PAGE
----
Your gray water system consists of the following basic components, ranked lowest to highest:
1. Gray water tank dump valve and pipes
2. Gray water tank
3. Shower pan and plumbing
4. Kitchen sink and plumbing
5. Gray water tank vent (comes out on the roof)
Your bathroom sink probably drains into the black water tank. If it does drain into the gray water tank, it would rank between 2 and 3 on the list.
So, the shower pan is the true indicator of when then gray water tank is full and when stationary, the shower can hold approximately 10 gallons before overflowing onto the floor.
But your concern is the slosh, going to the dump station.
If the water is visible in the shower drain but not yet flowing into the shower pan, a tight fitting plug, as others have suggested, should be fine.
If the water is flowing into the shower, you will want to remove as much as possible before going to the dump station. A towel placed at the bottom of the pan along with a drain plug should neutralize any slosh of water you can’t bail out of the shower pan
To be absolutely sure, you can drain off some of the gray water into a bucket (the larger the better) using the gray water dump valve. Definitely a two person job as it is hard to position a bucket under the drain valve. Hopefully you have a hose you use to flush with that is not used for fresh water. You will also need to replace the dump valve cap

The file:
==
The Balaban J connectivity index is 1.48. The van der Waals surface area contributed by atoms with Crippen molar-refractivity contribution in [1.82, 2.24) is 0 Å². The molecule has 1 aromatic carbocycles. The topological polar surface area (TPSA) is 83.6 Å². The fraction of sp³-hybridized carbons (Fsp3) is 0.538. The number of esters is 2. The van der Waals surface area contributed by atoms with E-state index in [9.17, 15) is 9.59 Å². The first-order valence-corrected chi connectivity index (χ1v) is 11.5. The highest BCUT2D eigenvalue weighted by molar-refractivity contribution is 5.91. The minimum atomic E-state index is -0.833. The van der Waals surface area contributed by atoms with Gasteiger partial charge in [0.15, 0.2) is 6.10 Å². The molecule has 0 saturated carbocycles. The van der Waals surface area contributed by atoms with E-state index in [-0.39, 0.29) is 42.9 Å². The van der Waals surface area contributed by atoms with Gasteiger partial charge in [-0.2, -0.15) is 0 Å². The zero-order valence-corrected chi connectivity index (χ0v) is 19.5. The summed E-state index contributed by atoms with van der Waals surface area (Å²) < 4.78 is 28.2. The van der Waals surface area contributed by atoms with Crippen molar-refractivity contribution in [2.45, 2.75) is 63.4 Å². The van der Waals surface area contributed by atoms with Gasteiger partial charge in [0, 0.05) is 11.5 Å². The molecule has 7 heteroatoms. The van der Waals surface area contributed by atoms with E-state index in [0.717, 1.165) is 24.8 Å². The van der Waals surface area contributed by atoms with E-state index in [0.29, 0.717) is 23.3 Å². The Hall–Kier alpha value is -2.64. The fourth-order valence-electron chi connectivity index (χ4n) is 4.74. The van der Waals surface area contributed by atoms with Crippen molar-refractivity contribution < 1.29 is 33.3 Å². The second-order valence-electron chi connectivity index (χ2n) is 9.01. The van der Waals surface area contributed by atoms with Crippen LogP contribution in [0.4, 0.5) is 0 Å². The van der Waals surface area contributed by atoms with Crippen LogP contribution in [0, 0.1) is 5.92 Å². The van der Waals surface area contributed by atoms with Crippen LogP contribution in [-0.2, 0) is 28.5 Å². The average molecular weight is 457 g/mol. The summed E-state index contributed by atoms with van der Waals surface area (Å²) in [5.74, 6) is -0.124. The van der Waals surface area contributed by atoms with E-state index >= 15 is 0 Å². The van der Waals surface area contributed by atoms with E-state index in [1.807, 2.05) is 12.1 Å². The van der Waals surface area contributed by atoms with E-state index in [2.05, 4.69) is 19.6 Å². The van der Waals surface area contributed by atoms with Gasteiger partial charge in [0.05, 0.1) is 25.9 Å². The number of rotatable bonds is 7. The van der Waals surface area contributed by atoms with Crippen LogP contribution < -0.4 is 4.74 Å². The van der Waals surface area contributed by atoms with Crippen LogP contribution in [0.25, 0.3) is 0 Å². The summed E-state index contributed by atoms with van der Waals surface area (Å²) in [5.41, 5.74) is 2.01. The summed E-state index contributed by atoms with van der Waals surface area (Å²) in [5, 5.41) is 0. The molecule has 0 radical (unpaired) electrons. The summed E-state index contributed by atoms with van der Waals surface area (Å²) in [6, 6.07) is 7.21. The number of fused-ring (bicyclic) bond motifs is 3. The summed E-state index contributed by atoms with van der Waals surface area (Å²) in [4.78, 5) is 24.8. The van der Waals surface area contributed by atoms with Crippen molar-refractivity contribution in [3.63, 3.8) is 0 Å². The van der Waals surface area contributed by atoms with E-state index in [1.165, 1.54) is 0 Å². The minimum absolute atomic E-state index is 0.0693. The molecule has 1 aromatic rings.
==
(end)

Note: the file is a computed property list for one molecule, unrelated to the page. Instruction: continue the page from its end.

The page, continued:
with one that has a provision for connecting a garden hose. Hook the garden hose to the dump cap and position one person with the bucket downhill from the trailer. The other person is going to work the dump valve and will open and close the valve based on instructions from the person at the bucket. Important, make sure you know which valve is associated with the gray water and the black water (they are usually marked Waste and Sewer). Double check with your trailer user manual if in doubt.
You can take the bucket to the nearest restroom or dump station to empty out. Or, if your black tank has capacity, dump it down your toilet. Five gallons drained from a gray tank that has not yet overflowed into the shower should provide more than enough margin of safety from sloshing.
Disclaimer, common sense prevails here, I am not responsible for spillage or any other accidental issue which may arise following my suggestions.